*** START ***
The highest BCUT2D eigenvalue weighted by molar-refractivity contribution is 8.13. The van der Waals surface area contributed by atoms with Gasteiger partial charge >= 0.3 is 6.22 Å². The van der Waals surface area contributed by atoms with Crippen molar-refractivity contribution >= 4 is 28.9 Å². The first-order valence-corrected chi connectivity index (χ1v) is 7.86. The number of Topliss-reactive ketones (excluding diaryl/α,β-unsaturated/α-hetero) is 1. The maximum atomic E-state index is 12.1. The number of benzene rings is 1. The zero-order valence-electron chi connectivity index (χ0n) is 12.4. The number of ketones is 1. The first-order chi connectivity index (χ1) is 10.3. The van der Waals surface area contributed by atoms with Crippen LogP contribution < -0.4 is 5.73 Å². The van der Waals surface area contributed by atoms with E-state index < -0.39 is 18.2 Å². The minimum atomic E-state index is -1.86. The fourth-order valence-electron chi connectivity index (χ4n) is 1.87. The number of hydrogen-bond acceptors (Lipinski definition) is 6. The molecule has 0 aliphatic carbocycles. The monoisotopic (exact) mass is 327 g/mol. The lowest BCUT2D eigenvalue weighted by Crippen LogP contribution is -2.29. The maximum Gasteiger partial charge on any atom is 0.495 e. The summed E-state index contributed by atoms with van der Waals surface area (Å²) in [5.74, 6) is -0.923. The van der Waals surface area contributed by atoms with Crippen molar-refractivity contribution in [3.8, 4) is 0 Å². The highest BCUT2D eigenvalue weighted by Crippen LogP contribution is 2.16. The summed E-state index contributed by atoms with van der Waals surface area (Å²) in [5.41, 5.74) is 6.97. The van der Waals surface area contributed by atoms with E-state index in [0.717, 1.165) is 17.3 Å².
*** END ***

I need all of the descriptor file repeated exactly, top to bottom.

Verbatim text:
The highest BCUT2D eigenvalue weighted by molar-refractivity contribution is 8.13. The van der Waals surface area contributed by atoms with Gasteiger partial charge >= 0.3 is 6.22 Å². The van der Waals surface area contributed by atoms with Crippen molar-refractivity contribution >= 4 is 28.9 Å². The first-order valence-corrected chi connectivity index (χ1v) is 7.86. The number of Topliss-reactive ketones (excluding diaryl/α,β-unsaturated/α-hetero) is 1. The maximum atomic E-state index is 12.1. The number of benzene rings is 1. The zero-order valence-electron chi connectivity index (χ0n) is 12.4. The number of ketones is 1. The first-order chi connectivity index (χ1) is 10.3. The van der Waals surface area contributed by atoms with Crippen LogP contribution < -0.4 is 5.73 Å². The van der Waals surface area contributed by atoms with E-state index < -0.39 is 18.2 Å². The minimum atomic E-state index is -1.86. The fourth-order valence-electron chi connectivity index (χ4n) is 1.87. The number of hydrogen-bond acceptors (Lipinski definition) is 6. The molecule has 0 aliphatic carbocycles. The monoisotopic (exact) mass is 327 g/mol. The lowest BCUT2D eigenvalue weighted by Crippen LogP contribution is -2.29. The maximum Gasteiger partial charge on any atom is 0.495 e. The summed E-state index contributed by atoms with van der Waals surface area (Å²) in [5.74, 6) is -0.923. The van der Waals surface area contributed by atoms with Crippen molar-refractivity contribution in [3.8, 4) is 0 Å². The highest BCUT2D eigenvalue weighted by Crippen LogP contribution is 2.16. The summed E-state index contributed by atoms with van der Waals surface area (Å²) in [5.41, 5.74) is 6.97. The van der Waals surface area contributed by atoms with E-state index in [0.717, 1.165) is 17.3 Å².